Associated with every polygon there is also a plane normal or plane
equation:
N: A*x + B*y + C*z + D = 0
There are also three versions of this plane equation (one for object
space, one for world space, and one for camera space):
No: Ao*x + Bo*y + Co*z + Do = 0
Nw: Aw*x + Bw*y + Cw*z + Dw = 0
Nc: Ac*x + Bc*y + Cc*z + Dc = 0
Camera
------
A camera is represented as a matrix (Mwc) and a vector (Vwc). In
fact the camera describes the transformation between world and camera
space. The inverse transformation (Mcw) from camera space to world
space is also kept inside a Camera object because it can be used
for movement (for example, to move forward one would want to move
forward along the Z axis in camera space and not in world space).
Texture
-------
There is also a texture associated with every polygon (unless it is a
portal with no transparent overlay). The texture represents a 2
dimensional rectangular space where (0,0) is one corner of the texture
and (1,1) is the opposite corner. If a texture is overlayed onto a
rectangular polygon such that one corner is mapped onto (0,0) in texture
space and the opposite corner is mapped onto (2,2) then the texture will
be tiled four times across the surface of the polygon.
To transform object to texture space we have the following equation:
Vt = Mot * (Vo - Vot)
similarly for world space:
Vt = Mwt * (Vw - Vwt)
and for camera space:
Vt = Mct * (Vc - Vct)
So, just as there are three versions of the polygon (Po, Pw, and Pc) and
three plane equations, we also have three equations transforming the
various spaces to the texture. Mot and Vot (object to texture space)
are fixed (calculated at load time). Mwt and Vwt (world to texture space)
are the same for sectors but for things they are calculated whenever
a thing moves. Mct and Vct (camera to texture space) are calculated every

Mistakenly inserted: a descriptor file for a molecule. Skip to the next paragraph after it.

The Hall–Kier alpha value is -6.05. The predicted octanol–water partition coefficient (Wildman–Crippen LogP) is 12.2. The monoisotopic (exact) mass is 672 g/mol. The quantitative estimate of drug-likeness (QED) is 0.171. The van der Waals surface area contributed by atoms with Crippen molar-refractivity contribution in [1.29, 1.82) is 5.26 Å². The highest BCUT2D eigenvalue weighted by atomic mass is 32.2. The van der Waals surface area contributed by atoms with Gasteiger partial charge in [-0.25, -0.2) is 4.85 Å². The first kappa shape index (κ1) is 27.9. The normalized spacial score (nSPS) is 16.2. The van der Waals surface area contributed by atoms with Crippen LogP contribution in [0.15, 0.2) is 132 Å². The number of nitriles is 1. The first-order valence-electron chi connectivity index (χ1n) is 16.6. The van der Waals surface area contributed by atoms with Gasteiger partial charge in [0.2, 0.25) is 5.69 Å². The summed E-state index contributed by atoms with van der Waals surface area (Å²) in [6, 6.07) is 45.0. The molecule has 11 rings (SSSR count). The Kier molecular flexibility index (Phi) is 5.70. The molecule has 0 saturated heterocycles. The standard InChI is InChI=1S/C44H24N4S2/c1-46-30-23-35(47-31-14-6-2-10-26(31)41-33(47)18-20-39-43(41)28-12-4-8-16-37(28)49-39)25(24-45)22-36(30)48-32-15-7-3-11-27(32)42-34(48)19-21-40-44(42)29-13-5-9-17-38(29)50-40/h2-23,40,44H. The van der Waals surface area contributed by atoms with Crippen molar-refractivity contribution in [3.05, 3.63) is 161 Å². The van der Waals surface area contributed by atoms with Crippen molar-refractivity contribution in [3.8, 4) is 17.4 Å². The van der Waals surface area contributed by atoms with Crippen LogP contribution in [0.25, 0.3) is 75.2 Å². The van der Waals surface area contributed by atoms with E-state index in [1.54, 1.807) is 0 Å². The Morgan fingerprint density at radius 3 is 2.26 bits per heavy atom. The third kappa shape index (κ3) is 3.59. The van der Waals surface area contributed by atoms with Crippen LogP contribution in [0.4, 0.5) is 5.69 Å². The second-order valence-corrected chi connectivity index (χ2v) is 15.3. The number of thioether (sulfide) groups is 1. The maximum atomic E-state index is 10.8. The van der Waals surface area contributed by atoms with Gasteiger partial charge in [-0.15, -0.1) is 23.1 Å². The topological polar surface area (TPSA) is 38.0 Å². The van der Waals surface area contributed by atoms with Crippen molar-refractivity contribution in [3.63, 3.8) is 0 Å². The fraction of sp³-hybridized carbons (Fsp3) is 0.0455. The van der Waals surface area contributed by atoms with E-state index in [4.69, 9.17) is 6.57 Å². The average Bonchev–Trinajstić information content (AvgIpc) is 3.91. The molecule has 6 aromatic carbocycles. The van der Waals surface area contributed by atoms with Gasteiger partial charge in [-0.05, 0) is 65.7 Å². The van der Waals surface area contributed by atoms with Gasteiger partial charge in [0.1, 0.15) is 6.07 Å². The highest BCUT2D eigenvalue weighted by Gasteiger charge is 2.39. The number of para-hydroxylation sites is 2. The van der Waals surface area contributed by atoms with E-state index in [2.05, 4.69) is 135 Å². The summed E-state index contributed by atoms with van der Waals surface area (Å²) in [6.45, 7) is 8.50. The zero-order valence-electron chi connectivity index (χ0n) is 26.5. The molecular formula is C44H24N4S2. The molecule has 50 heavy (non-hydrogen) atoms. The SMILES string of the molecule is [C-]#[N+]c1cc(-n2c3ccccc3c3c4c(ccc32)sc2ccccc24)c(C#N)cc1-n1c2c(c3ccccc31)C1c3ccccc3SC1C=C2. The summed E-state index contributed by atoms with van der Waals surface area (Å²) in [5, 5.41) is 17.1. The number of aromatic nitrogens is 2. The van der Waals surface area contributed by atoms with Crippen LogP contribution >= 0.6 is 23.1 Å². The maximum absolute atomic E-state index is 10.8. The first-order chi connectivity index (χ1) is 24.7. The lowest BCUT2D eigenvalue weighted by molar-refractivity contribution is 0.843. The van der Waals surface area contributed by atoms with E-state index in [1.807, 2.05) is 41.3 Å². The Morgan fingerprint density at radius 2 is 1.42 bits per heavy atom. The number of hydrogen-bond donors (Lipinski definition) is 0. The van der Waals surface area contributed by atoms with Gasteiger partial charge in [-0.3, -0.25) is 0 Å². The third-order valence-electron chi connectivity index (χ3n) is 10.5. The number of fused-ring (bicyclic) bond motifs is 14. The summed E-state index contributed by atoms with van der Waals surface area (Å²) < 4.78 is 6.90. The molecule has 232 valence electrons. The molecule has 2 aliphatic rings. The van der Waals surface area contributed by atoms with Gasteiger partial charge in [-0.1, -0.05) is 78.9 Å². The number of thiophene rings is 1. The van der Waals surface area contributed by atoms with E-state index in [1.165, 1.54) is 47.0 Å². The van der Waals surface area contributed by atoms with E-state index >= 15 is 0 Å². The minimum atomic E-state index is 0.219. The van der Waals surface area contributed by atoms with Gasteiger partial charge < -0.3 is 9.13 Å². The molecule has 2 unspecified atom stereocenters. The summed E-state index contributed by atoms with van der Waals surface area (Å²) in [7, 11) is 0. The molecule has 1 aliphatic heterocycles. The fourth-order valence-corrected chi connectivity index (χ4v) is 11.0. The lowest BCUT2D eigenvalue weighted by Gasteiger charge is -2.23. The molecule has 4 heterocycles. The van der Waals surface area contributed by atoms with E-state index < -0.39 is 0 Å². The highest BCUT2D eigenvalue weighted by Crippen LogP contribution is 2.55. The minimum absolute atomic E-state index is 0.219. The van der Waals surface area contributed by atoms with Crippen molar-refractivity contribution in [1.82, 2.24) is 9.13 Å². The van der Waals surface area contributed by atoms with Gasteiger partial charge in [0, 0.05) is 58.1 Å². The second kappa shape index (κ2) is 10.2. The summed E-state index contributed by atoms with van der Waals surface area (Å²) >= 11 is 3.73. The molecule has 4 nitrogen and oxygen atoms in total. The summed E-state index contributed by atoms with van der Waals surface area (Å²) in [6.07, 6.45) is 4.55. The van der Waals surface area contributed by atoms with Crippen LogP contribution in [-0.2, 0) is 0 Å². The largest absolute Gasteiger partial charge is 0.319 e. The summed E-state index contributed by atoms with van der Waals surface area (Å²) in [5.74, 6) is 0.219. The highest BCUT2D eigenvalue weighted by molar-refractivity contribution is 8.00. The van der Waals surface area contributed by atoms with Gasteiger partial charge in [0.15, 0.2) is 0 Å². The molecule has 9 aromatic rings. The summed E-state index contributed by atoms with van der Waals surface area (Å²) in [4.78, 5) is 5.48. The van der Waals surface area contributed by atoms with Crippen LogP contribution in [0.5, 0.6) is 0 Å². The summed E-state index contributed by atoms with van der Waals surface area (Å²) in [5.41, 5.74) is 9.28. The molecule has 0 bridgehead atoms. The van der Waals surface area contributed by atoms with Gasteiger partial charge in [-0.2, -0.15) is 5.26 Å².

time the corresponding polygon is visible and needs to be drawn on screen.
Note that the texture transformation matrix is actually a transformation
from 3D to 3D. We simply don't use the Z component in texture space (it
is just ignored).
Perspective correction
----------------------
Objects in camera space are still 3D and thus not suited for immediate
display on a 2 dimensional screen. Therefore you still need to do perspective
correction as follows:
F * Vc.x
x = ---------------
Vc.z
F * Vc.y
y = ---------------
Vc.z
(x,y) are then the 2 dimensional coordinates corresponding to the 3D
vertex (lets call this 2D vector Vs).
F is some factor needed to get a correct Field Of Vision (FOV). Crystal
Space currently uses the height of the display (in pixels) for this. You
can experiment with other values using the -fov commandline option or
use the 'f'/shf-'f' keys while the program is running.
Bringing It All Together
------------------------
Using all this information we have enough to correctly map a texture
on screen. Let's disregard clipping for the moment and just explain all
the steps from the original object space polygon until the final texture
mapped polygon on screen.
We will assume that the polygon (and the texture) has already been
transformed from object to world space. So we start with a world space
polygon: Pw.
First all vertices of the polygon are transformed to camera space (note
that in Crystal Space this is done earlier since vertices are shared
for one sector. This text ignores that and just concentrates on one
polygon) with the equation:
Vc = Mwc * (Vw - Vwc)
(Also note that at this point you could discard vertices because they
are behind the view plane (or Z=0). We assume here that the polygon
is completely visible so this does not matter)
At this point we do perspective correction on the polygon. This means
that we create a new 2 dimensional polygon with vertices Vs (screen space)
using the following equations:
F * Vc.x
Vs.x = ---------------
Vc.z
F * Vc.y
Vs.y = ---------------
Vc.z
Now we create the matrix to transform camera space to texture space
starting from the matrix to transform world space to texture space.
Given:
Vc = Mwc * (Vw - Vwc)
we calculate (using the inverse matrix of Mwc):
Mcw * Vc + Vwc = Vw (1)
Given also:
Vt = Mwt * (Vw - Vwt) (2)
we substitute (1) in (2):
Vt = Mwt * (Mcw * Vc + Vwc - Vwt)
this can also be written as:
Vt = Mwt * (Mcw * Vc + Mcw * Mwc * (Vwc - Vwt))
and:
Vt = Mwt * Mcw * (Vc + Mwc * (Vwc - Vwt))
if we say that:
Mct = Mwt * Mcw
Vct = Mwc * (Vwt - Vwc)
we get:
Vt = Mct * (Vc - Vct)